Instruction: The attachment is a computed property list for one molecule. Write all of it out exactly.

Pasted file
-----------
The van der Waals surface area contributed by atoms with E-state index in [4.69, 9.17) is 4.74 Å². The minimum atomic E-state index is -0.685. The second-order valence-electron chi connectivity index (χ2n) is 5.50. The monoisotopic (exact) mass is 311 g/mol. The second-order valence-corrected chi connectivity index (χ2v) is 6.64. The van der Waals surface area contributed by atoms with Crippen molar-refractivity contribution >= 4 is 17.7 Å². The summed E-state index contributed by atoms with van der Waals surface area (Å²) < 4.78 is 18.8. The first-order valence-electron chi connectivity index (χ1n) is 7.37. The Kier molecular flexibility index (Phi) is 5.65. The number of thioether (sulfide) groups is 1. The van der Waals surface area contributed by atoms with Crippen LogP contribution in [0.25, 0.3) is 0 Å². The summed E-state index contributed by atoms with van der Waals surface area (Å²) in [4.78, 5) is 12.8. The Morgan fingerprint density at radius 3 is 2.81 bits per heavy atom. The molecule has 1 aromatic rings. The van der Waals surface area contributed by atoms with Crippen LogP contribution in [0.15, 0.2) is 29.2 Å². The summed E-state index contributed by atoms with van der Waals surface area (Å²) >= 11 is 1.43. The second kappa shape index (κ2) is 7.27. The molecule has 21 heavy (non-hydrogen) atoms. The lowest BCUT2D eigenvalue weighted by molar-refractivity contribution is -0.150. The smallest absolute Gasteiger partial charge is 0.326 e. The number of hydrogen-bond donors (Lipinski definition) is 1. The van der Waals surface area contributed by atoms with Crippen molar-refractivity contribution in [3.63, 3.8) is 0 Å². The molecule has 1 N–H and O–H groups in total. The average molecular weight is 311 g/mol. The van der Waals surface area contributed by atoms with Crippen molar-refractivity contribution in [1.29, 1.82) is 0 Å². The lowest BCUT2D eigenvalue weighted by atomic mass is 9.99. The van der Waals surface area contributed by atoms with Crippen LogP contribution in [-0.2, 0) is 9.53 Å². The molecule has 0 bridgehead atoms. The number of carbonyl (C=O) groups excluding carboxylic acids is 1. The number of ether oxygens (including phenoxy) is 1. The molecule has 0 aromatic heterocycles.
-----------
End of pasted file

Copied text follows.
The van der Waals surface area contributed by atoms with E-state index in [4.69, 9.17) is 4.74 Å². The minimum atomic E-state index is -0.685. The second-order valence-electron chi connectivity index (χ2n) is 5.50. The monoisotopic (exact) mass is 311 g/mol. The second-order valence-corrected chi connectivity index (χ2v) is 6.64. The van der Waals surface area contributed by atoms with Crippen molar-refractivity contribution >= 4 is 17.7 Å². The summed E-state index contributed by atoms with van der Waals surface area (Å²) < 4.78 is 18.8. The first-order valence-electron chi connectivity index (χ1n) is 7.37. The Kier molecular flexibility index (Phi) is 5.65. The number of thioether (sulfide) groups is 1. The van der Waals surface area contributed by atoms with Crippen LogP contribution in [0.25, 0.3) is 0 Å². The summed E-state index contributed by atoms with van der Waals surface area (Å²) in [4.78, 5) is 12.8. The Morgan fingerprint density at radius 3 is 2.81 bits per heavy atom. The molecule has 1 aromatic rings. The van der Waals surface area contributed by atoms with Crippen LogP contribution in [0.15, 0.2) is 29.2 Å². The summed E-state index contributed by atoms with van der Waals surface area (Å²) >= 11 is 1.43. The second kappa shape index (κ2) is 7.27. The molecule has 21 heavy (non-hydrogen) atoms. The lowest BCUT2D eigenvalue weighted by molar-refractivity contribution is -0.150. The smallest absolute Gasteiger partial charge is 0.326 e. The number of hydrogen-bond donors (Lipinski definition) is 1. The van der Waals surface area contributed by atoms with Crippen molar-refractivity contribution in [3.63, 3.8) is 0 Å². The molecule has 1 N–H and O–H groups in total. The average molecular weight is 311 g/mol. The van der Waals surface area contributed by atoms with Crippen molar-refractivity contribution in [1.29, 1.82) is 0 Å². The lowest BCUT2D eigenvalue weighted by atomic mass is 9.99. The van der Waals surface area contributed by atoms with Crippen LogP contribution in [-0.2, 0) is 9.53 Å². The molecule has 0 bridgehead atoms. The number of carbonyl (C=O) groups excluding carboxylic acids is 1. The number of ether oxygens (including phenoxy) is 1. The molecule has 0 aromatic heterocycles.